|LOMBARDIA - Milano - Cathedral|
|FILE : Milano Cathedral 44|
|TITLE : A Veiled Blessing Figure|
LOCATION: Milan Duomo window XIX , panel 4c
DIMENSIONS: 117 x 71,5 cm
PROVENANCE: Milan Duomo. Wind. n. II (scattered panel)
CHRONOLOGY: middle of the XVI cent.
AUTHOR(S): Giuseppe Arcimboldi(drawings); Conrad Mochis from Cologne (execution )
ASSIGNMENT: Veneranda Fabbrica del Duomo
SUBJECT(S): The interpretation of the panel is problematic. There is a standing figure, barefoot, dressed up with a yellow tunic and a large and draped red cape, held on her left hand. She/he is beckoning, with the right hand, maybe in a blessing act. The veil on the head hides her or his personal particulars. The personage towers over the right side of the panel, turned leftward, where most likely the scene continues. Though the theory that sees the completion of the panel with a king kneeled in the act of offer, (see Milan, Duomo 43) even because they both have a hilly background with a fortified town, the identification of the subject is still obscure so far.
CRITICAL NOTES: The panel is arbitrarily inserted together with other stained glasses, part of iconographic cycles of both the Old Testament and The Passion of Christ. Most likely, both the cycles come from the large absidal windows (nII Old Testament and sII New Testament) whose panels, executed between XV and XVI cent., had been scattered all throug the 19th century in consequence of the G.B. Bertini’s remaking (1835-38) and the following interventions in the general reorganization of the ancient stained glass windows (G. and P. Bertini 1861). Neither the post-war replacing of the panels, nor the recent restorations (since 1962) have taken into consideration the problem of giving an order and a legibility to the corpus of the scattered panels that are in a great disorder. From a stylistic point of view, the panel considered is homogeneus with the most of the Old Testament panels: monumental figures, vigorous postures but helpless, there is no depth in the background, the scenes are barely enriched of descriptive details and given to the protagonists only. This kind of concept derives from the Bramantinesque figurative tradition, that prefers solid figures fixed in geometric shapes. It’s certainly part of the cultural background of the master of the old testament window, keeping himself abreast of the manner halfway through the ‘500, steeped in both the culture of central Italy and the northern interpretation of the Romanism. The name of that artist has to be found out among the active masters at Duomo’s glass yard that are listed in the documents between the forties and the sixties of the XVI cent. Most likely, according to some scholars, the artist is Giuseppe Arcimboldi. He was paid for a great number of drawings (1549-1557). Some of them are certainly related to the St. Catherine of Alexandria window which he collaborated to with his father Biagio; but, after due consideration, numerous could be those of the Old Testament window . That attribution is supported by the stylistic analogies with the artist’s famous works. Others, shift their attention on foreign artists that presented drawings between 1558and 1561 (Antonio de…., the Flamish Cornelius, Batista of Putheo) but as for their personality, it is almost unknown and anyway, their intervention was modest. Yet, Conrad Mochis from Cologne was the executor of the stained glasses. He had been at Duomo’s glass yard between 1544 and 1569, working at several panels (he made the drawings of St. Catherine of Siene window). He was an appreciated and good master and enjoyed a certain indipendence in his work. That leads to believe that as for some drawings where unlikely is the attribution to Arcimboldi, there could have been Conrad’s hand.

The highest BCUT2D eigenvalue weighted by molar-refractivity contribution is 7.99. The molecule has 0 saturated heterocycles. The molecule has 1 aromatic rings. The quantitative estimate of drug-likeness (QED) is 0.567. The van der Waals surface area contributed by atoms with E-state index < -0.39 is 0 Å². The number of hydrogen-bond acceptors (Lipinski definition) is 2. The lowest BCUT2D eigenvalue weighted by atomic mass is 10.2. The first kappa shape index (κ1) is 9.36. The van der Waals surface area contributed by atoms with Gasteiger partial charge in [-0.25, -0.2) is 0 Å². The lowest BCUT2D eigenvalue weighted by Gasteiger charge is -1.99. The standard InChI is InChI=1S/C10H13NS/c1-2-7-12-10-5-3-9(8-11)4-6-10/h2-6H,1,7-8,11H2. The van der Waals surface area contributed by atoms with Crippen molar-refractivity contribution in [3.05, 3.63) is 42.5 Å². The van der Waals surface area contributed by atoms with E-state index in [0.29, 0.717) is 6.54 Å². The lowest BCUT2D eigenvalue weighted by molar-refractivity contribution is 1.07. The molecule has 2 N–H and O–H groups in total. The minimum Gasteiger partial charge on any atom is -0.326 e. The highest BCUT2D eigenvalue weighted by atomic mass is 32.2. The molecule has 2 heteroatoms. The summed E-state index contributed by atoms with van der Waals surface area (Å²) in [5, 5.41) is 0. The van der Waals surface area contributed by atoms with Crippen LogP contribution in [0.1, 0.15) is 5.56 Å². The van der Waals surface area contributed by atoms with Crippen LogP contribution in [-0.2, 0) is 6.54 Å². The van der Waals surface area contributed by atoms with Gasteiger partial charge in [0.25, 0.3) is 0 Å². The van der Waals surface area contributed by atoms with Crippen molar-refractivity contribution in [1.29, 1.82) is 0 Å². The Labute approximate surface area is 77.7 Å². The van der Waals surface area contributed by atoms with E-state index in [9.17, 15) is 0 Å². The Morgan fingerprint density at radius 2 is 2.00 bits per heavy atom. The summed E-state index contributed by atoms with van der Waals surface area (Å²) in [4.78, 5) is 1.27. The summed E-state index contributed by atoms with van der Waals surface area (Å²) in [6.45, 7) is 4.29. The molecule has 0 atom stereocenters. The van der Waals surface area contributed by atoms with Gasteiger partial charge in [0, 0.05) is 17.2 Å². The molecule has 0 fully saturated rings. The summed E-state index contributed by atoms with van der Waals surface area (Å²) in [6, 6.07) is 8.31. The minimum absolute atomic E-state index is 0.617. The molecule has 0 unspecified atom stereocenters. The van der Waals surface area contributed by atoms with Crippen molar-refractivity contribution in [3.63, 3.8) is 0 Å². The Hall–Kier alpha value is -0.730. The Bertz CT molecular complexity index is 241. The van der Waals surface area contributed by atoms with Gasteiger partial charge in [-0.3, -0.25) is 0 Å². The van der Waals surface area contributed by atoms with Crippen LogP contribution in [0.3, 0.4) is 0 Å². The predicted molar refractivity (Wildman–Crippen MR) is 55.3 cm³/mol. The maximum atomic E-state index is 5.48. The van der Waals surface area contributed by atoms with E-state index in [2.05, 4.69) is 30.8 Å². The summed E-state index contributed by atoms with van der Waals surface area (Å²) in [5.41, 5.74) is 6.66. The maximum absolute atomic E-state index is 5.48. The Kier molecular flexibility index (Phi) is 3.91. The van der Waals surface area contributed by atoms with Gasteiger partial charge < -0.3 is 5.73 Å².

CONDITIONS: in good conditions, in spite of the several replacements by the Bertinis. 1962 Restoration by Ven. Fabbrica del Duomo, Directed by Arch. E. Brivio: the dusting, the cleaning of the glasses with detergent stuff based on polyphosphates, the washing with distilled water, partial re-leading, protective nets with frames in bronze-marina and mesh in copper wire. No counter- stained glass window.
BIBLIOGRAPHY: see Bibl. Milano, Duomo – XVI century stained-glass windows
PHOTOGRAPHIC CREDITS: photographic files Ven. Fabbrica del Duomo
EDITOR: Marina Fassera (January 2000)